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Because of the money you’ve invested in your property, the last thing you want to do is work with a bad tenant who wastes your time and money. Therefore, you’ll want all your tenants to sign a comprehensive lease agreement. However, while having a lease agreement is great, writing one can be nerve-racking.
Whether you’re drafting the agreement yourself or taking it to a professional, you need to know the policies you want and the policies you must have. So, here’s a step-by-step guide on how to write a lease agreement.
Like any good draft, you should outline the significant points of what you need to go over in the agreement. First, you want explicit communication as there is no room for vagueness here. Make sure all the gaps are filled in, and review them to ensure tenants aren’t taking advantage of any loopholes or policies you didn’t think of.
A few points you’ll want to outline are late fee policies, rent amount, tenant rights and responsibilities, landlord rights and responsibilities, and who is responsible for the property, amenities, and maintenance emergencies. While this is not an exhaustive list, think about what you would want to know if you lived in your own rental property.
After you’ve outlined your agreement, start expanding upon the most important policies to you. This could be anything from pet policies, noise curfews, or late rent grace periods. These will be the easiest for you to write, as you’ve probably thought about them a lot already. There’s no shame in having a set of expectations that may be either stricter or more flexible, as long as you’re in line with local, state, and federal laws.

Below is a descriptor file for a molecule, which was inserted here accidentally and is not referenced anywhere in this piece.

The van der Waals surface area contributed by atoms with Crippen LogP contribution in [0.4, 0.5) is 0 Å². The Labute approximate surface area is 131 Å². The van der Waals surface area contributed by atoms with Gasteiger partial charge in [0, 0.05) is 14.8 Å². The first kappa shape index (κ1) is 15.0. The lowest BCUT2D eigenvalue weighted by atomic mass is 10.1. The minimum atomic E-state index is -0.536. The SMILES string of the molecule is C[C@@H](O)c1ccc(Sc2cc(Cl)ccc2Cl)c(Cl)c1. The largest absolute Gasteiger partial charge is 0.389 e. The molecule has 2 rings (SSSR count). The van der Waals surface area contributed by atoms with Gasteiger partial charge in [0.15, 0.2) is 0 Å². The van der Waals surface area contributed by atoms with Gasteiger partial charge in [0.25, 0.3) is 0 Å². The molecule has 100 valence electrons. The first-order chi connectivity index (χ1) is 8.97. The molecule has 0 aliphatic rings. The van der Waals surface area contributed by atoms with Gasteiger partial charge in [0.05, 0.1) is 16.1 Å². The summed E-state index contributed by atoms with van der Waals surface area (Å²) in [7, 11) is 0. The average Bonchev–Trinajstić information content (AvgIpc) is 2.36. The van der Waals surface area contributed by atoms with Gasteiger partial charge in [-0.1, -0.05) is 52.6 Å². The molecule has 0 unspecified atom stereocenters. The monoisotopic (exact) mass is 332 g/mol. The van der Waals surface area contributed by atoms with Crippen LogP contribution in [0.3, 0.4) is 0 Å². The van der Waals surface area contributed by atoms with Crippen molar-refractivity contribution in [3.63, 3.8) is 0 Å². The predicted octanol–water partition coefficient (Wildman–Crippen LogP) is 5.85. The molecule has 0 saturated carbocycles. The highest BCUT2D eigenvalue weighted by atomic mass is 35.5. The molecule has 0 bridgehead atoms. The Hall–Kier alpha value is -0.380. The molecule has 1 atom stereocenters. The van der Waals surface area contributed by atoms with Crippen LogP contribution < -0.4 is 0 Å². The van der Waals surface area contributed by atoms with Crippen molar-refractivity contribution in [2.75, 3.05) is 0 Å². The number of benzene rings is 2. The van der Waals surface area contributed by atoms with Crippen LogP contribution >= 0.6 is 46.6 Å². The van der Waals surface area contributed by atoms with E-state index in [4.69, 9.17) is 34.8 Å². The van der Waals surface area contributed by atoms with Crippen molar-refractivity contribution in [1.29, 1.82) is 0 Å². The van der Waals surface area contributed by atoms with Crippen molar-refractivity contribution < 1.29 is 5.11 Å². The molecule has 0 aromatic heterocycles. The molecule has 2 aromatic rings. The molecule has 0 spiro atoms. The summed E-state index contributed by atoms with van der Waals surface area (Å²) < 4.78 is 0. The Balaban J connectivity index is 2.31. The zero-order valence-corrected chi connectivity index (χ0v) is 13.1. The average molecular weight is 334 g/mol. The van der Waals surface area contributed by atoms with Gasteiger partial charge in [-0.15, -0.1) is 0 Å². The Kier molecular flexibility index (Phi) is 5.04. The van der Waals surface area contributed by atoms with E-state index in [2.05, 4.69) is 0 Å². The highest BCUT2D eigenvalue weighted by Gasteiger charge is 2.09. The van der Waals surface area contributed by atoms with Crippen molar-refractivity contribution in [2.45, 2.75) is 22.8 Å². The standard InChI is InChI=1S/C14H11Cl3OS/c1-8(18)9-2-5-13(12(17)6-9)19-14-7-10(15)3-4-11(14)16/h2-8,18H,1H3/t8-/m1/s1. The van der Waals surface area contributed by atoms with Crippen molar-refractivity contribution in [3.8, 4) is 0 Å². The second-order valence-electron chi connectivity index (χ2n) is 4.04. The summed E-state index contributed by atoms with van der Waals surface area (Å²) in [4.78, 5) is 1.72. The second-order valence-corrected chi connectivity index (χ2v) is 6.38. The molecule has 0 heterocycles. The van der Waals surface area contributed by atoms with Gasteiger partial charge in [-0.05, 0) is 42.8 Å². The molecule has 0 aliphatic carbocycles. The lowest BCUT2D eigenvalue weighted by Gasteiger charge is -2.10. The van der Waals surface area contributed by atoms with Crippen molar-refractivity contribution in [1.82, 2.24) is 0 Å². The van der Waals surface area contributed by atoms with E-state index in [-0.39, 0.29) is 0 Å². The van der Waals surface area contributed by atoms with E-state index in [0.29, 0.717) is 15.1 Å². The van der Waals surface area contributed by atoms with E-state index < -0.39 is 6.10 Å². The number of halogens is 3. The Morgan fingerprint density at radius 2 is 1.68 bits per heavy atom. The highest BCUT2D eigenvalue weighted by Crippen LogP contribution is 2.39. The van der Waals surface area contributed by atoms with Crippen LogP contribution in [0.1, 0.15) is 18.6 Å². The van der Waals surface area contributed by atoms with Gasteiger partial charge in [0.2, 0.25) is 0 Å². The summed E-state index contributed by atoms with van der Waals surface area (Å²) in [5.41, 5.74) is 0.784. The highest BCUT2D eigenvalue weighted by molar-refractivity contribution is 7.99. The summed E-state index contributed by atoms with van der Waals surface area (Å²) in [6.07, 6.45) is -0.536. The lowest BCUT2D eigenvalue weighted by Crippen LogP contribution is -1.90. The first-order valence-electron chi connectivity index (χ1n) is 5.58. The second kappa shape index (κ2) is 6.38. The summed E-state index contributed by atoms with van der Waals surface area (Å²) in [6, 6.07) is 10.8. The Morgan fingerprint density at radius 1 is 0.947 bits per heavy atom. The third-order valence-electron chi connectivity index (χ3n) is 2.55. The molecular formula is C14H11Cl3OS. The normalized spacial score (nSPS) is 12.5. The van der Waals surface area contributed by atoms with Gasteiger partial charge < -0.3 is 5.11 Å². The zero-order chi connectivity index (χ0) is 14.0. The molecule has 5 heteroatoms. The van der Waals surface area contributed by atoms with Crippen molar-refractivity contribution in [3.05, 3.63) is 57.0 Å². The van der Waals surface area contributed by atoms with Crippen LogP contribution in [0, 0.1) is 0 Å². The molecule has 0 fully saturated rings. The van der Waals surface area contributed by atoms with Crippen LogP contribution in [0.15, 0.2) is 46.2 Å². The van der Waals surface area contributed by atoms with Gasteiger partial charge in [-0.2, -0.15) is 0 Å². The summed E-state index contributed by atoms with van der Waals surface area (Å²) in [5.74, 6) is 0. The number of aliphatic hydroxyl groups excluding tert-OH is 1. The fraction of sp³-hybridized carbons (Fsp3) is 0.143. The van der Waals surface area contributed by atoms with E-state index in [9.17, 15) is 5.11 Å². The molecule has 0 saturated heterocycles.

Your next step is to expand on your policies and write down all the information your tenant may inquire about. The good thing is that your lease agreement doesn’t have to be set in stone. If a tenant asks a question unanswered in your clauses, it’s okay to go back to the drawing board and implement what you missed, as long as you inform your tenants about the lease agreement update.
You must ensure that each clause is enforceable and would be upheld in court. During the drafting process, it’s a good idea to go over local ordinances at the very least, as most states leave the rental policies up to the county. When you’ve finished drafting, have a knowledgeable attorney read over what you’ve prepared. They can further ensure that the law backs you up and can point out anything you may have missed.
Lastly, you’ll want to format your agreement so your tenants can easily read and sign it. Make sure your agreement has the necessary headings, provisions, clauses, signature lines, and a clear title.
Hopefully, this step-by-step guide on how to write a lease agreement clears up any confusion and gets you on your way to drafting a lease agreement. Start brainstorming today and ask yourself what you want to include in your lease agreement!
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